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Use humor to teach a skill

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Laughter is a universal language. Especially when teaching across cultural or language barriers, being able to laugh together creates a bond. Whether you're teaching your own child or a group of strangers, share how laughing together brought you closer.

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Stories (2)

  • BForlaw

    Here’s a good story learning and laughing. It’s about 12 young Rwandans, born in a terrible time of violence and genocide, who are now playing very positive roles in their country’s growing hospitality sector.

    Today, these 12 are servers, chefs, and kitchen assistants at Heaven, a restaurant and social enterprise in the capital city of Kigali. A popular gathering place that provides space for an art gallery, a craft shop, and local cultural performances, Heaven is dedicated to “helping Rwanda develop its most important resource: its people.” I had the privilege of working with the staff when owner Alissa Ruxin hosted a two-day training on customer service.

    A challenge: How to teach interpersonal skills to young adults whose prior educational experience was in orphanages and dreary public schools, where students often sat all day on backless wooden benches and the teacher used a switch to keep pupils in line. As children, they were not encouraged – not allowed, actually – to speak up, think critically, or offer new ideas. Would they now accept more interactive learning techniques?

    Our solution: Bloopers – a tool that’s universally guaranteed to lift us outside ourselves!

    We began our customer service training with four scripted role-plays, each one including outrageous mistakes on the part of the waitstaff. With some coaxing, volunteers came forward to act out the parts of customers and servers. When each role-play was complete and our laughter had subsided, we discussed the good and the not-so-good of each interaction. We then replayed the scene, this time with changes suggested by our insightful and forthcoming participants.

    Encouraged by initial success, on the second training day we advanced to improvisational skits, in which the trainers provided only a brief description of the situation and the participants assumed roles and played the scene without the aid of a script. We dealt with a rude customer at the end of a bad day, one who was sloppy-drunk, and a parent unwilling to discipline an unruly child. Our restaurant-staff-turned-improv-players got fully into their roles and each of the imaginary customers was transformed from troublesome to satisfied, right before our eyes.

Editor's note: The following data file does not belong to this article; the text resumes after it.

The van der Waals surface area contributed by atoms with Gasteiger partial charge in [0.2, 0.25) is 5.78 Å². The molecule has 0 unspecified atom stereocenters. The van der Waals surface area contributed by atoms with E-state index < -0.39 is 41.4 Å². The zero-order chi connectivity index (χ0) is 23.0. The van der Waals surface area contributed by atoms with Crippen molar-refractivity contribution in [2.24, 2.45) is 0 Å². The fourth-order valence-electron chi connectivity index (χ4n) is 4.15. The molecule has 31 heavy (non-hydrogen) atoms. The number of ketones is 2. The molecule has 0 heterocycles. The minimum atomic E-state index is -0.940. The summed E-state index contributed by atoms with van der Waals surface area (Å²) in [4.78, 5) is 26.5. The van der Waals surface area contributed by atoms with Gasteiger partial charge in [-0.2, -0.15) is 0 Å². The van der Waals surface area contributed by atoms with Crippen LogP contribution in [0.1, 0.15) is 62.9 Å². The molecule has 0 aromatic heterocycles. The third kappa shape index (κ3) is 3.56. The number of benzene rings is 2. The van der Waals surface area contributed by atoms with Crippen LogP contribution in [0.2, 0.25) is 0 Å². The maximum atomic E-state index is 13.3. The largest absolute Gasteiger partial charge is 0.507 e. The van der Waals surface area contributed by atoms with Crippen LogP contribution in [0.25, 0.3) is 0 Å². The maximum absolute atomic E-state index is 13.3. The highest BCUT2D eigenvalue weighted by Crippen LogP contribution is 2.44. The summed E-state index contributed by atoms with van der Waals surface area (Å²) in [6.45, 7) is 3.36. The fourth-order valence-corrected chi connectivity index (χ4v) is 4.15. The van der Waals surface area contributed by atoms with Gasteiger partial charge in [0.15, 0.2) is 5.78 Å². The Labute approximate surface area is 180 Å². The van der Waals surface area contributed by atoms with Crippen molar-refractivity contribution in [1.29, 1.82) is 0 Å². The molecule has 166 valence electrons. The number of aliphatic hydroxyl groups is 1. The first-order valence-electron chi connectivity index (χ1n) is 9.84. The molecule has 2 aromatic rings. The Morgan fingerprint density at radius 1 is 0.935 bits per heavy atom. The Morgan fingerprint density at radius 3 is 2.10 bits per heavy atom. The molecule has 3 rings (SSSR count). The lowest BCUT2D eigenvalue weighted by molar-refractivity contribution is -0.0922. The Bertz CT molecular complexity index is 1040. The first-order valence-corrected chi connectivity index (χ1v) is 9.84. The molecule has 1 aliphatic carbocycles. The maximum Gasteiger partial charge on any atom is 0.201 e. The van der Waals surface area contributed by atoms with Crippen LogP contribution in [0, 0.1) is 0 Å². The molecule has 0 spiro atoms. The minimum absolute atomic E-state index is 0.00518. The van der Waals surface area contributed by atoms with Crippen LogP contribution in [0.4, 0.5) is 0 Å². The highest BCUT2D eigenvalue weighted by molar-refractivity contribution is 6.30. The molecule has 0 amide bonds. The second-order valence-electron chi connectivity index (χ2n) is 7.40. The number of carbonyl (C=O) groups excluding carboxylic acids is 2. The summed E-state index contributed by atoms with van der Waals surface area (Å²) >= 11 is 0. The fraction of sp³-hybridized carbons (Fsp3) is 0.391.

In each of these little dramas, a breakthrough came when the staff stepped past the customer’s obnoxious behavior to engage with him / her in an emphatic and caring way. Often, two or more staff came together and tag-teamed to make it happen. When they did, you could literally feel the energy shift from confrontation to genuine communication and then to resolution.

    One of the participants reflected: “If we truly love the customers, all the other things we’ve been talking about in our training (making eye contact, extending a pleasant greeting, listening carefully, paying attention) will just come naturally.” Another said: “If we communicate well with other team members, we can come to a good solution for both customers and staff.”

    They’re right: “the heart part,” as we referred to it in our training, drives everything else. Psychologist and author Daniel Goleman reports that he “reviewed data from the hospitality industry showing that the most effective employees were adept at emotional intelligence competencies like emotional self-management (curbing negative feelings and encouraging motivation and engagement), empathy (which allows them to sense how others feel, and so be more effective communicators), and collaboration (so they work seamlessly as team members).”

    The challenge for employers and educators is: How do you teach “the heart part”? I’m convinced that you don’t teach it; you tap into it. That’s what happened at Heaven, where we worked with individuals who might be described as disadvantaged, but whose most important characteristic is actually a deep well of resilience that far exceeds that of the rest of us. These young adults have spent much of their lives caring for and helping others in very difficult and unpredictable situations. When we see them in terms of their strengths, rather than their assumed deficiencies, we find that they have so much to bring to a challenge. At Heaven, learning and laughing together, we had a glimpse of the amazing resource that they are.

    If you had been there, you would have laughed with us, too. After all, as Linda Graham points out in a summary of material from Ode, “the essential ingredient for laughter is other people. Laughter seems to be primarily a social lubricant, not a response to ‘funny’ situations. We are 30 times more likely to laugh in group situations than in solitary ones…. Laughter signals a shared understanding of the world; it’s foundational to like-mindedness, interdependency, and intimacy.”

    Indeed. When we debriefed on our skits, we were all “in stitches.” The joy of learning-while-laughing ran through and between us like a thread, binding us together like no ordinary classroom experience could. Ha!